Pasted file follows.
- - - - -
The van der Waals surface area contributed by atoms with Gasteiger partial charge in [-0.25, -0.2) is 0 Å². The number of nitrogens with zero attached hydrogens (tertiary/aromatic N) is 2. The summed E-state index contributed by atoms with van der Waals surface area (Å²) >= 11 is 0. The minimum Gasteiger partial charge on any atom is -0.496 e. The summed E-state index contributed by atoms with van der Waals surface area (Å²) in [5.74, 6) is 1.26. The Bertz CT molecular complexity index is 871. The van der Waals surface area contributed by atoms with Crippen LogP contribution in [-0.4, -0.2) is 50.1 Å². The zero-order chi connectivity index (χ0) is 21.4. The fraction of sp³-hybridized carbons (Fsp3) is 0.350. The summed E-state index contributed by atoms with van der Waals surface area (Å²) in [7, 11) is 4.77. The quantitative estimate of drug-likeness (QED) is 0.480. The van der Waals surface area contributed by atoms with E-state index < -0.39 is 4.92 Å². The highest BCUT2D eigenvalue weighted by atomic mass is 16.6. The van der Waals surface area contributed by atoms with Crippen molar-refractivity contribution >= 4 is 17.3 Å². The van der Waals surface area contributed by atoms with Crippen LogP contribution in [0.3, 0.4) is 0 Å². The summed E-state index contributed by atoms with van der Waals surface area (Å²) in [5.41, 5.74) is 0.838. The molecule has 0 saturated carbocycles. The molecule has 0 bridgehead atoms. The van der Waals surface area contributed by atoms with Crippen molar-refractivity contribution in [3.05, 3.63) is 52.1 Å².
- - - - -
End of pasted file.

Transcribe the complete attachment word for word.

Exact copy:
The van der Waals surface area contributed by atoms with Gasteiger partial charge in [-0.25, -0.2) is 0 Å². The number of nitrogens with zero attached hydrogens (tertiary/aromatic N) is 2. The summed E-state index contributed by atoms with van der Waals surface area (Å²) >= 11 is 0. The minimum Gasteiger partial charge on any atom is -0.496 e. The summed E-state index contributed by atoms with van der Waals surface area (Å²) in [5.74, 6) is 1.26. The Bertz CT molecular complexity index is 871. The van der Waals surface area contributed by atoms with Crippen LogP contribution in [-0.4, -0.2) is 50.1 Å². The zero-order chi connectivity index (χ0) is 21.4. The fraction of sp³-hybridized carbons (Fsp3) is 0.350. The summed E-state index contributed by atoms with van der Waals surface area (Å²) in [7, 11) is 4.77. The quantitative estimate of drug-likeness (QED) is 0.480. The van der Waals surface area contributed by atoms with E-state index < -0.39 is 4.92 Å². The highest BCUT2D eigenvalue weighted by atomic mass is 16.6. The van der Waals surface area contributed by atoms with Crippen molar-refractivity contribution >= 4 is 17.3 Å². The van der Waals surface area contributed by atoms with Crippen LogP contribution in [0.3, 0.4) is 0 Å². The summed E-state index contributed by atoms with van der Waals surface area (Å²) in [5.41, 5.74) is 0.838. The molecule has 0 saturated carbocycles. The molecule has 0 bridgehead atoms. The van der Waals surface area contributed by atoms with Crippen molar-refractivity contribution in [3.05, 3.63) is 52.1 Å².